East Africa: Small-scale farmers use “push-pull” approach to control pests without chemicals (Africa Science News Service)

| January 28, 2008

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On fields across East Africa, crops are being protected by an invisible barrier. Instead of applying chemical pesticides, farmers are applying a scientific discovery. They are using special plants that actually keep pests away.It’s called the push-pull method of pest control. Farmers plant “push” plants between crop rows to keep pests away. These plants – such as Desmodium – naturally release chemicals that repel unwanted insects.

They also plant “pull” plants around the perimeter of fields where they plant their valuable crops. These plants – such as Napier grass – attract and trap the pests.

The method was developed by the International Centre for Insect Physiology and Ecology in Kenya. Already, thousands of farmers in Uganda, Tanzania, and Kenya have tried it.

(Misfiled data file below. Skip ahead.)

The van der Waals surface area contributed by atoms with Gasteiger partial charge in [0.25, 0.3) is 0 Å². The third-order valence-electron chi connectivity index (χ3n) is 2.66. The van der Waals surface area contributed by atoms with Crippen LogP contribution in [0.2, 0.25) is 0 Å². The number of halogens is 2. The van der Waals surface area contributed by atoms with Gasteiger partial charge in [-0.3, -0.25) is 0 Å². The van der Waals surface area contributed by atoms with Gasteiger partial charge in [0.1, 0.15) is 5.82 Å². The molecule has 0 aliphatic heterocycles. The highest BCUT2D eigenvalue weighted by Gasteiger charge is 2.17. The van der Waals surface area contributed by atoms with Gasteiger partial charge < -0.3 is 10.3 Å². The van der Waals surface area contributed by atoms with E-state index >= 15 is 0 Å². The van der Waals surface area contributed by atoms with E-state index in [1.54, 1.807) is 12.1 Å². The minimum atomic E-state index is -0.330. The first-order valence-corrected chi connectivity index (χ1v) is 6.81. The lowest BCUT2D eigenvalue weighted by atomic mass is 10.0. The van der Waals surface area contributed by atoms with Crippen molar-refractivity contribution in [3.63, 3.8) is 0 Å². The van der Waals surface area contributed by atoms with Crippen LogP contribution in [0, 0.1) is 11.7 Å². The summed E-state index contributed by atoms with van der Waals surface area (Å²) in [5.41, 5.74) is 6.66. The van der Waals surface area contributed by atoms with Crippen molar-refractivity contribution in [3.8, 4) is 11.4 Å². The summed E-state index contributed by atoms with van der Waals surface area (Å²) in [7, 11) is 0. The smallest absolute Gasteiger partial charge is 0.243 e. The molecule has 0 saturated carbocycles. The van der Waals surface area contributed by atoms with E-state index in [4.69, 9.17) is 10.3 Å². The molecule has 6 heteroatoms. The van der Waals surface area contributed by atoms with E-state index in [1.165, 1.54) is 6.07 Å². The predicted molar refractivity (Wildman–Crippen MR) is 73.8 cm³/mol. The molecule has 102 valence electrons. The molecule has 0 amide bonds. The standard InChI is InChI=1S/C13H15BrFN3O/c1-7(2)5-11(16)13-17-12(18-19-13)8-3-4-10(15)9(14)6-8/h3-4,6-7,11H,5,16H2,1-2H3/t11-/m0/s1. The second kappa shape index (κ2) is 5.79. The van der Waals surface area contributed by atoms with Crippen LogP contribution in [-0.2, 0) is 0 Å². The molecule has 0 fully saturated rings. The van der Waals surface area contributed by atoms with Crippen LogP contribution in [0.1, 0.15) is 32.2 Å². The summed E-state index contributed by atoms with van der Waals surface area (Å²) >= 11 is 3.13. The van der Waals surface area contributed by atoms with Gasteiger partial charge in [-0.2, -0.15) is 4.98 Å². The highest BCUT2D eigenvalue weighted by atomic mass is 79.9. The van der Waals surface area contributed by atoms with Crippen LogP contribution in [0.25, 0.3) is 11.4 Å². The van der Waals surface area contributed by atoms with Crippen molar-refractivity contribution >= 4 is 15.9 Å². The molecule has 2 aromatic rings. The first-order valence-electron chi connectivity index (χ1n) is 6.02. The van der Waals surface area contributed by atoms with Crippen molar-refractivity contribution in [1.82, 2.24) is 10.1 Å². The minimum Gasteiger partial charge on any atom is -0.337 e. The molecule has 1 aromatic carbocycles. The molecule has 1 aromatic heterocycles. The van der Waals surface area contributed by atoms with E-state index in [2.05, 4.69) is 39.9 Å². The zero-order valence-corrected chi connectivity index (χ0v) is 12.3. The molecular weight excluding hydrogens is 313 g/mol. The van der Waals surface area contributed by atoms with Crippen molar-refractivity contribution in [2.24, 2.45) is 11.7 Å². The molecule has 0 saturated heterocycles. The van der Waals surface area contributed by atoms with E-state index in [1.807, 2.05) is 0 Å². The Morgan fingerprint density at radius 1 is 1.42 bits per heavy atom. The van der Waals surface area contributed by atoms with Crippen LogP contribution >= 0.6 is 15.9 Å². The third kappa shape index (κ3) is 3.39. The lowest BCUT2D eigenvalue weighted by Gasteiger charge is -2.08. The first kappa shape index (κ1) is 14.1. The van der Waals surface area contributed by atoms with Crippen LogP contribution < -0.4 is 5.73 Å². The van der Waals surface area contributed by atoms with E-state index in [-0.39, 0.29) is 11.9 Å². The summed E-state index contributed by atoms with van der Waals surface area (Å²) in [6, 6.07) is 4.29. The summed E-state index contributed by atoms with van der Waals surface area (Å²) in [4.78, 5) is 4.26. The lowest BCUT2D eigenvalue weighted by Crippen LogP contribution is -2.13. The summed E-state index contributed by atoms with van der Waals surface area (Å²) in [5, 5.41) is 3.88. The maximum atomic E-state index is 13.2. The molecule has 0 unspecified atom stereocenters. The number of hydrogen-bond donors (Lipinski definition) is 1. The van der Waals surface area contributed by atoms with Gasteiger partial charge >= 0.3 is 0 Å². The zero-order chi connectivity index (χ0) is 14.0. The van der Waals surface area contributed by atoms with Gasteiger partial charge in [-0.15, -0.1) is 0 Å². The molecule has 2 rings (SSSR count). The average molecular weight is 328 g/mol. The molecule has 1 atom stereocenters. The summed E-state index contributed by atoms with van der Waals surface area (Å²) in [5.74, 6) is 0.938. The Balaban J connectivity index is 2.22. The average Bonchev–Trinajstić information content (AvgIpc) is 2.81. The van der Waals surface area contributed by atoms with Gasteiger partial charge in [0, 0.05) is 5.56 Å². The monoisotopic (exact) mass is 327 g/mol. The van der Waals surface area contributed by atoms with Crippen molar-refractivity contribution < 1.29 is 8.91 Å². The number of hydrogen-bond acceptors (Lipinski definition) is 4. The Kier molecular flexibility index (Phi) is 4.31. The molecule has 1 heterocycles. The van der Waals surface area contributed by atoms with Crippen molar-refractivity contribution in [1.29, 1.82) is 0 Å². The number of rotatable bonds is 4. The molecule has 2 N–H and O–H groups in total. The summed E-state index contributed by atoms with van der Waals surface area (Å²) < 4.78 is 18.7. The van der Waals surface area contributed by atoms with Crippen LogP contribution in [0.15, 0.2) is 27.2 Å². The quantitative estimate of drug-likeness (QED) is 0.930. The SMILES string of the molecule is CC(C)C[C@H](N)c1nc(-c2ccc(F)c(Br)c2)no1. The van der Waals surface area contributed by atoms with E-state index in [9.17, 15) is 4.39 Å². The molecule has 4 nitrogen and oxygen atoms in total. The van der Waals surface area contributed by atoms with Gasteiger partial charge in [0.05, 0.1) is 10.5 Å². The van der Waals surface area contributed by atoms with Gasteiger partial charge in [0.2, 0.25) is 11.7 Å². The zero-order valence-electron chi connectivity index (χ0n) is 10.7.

It is a welcome alternative for small-scale farmers who cannot afford commercial pesticides. In fact, they have found it even more effective than pesticides. In trials, the push-pull method has proven very effective in reducing pest damage to maize, as well as helping to control the Striga weed. Compared to traditional methods of pest control, it can triple or quadruple farmers’ yields.

And the push-pull plants don’t go to waste, either. When they have done their job of keeping crops safe, they are also harvested. Most farmers use them to feed cattle.

Researchers have also tried planting traditional crops, like beans, among the push-pull plants.

And there may be more ways to use the push-pull method. Researchers are exploring how the technique could keep unwanted insects away from livestock.

In the future, it may even fight sleeping sickness by keeping the tsetse fly away from people.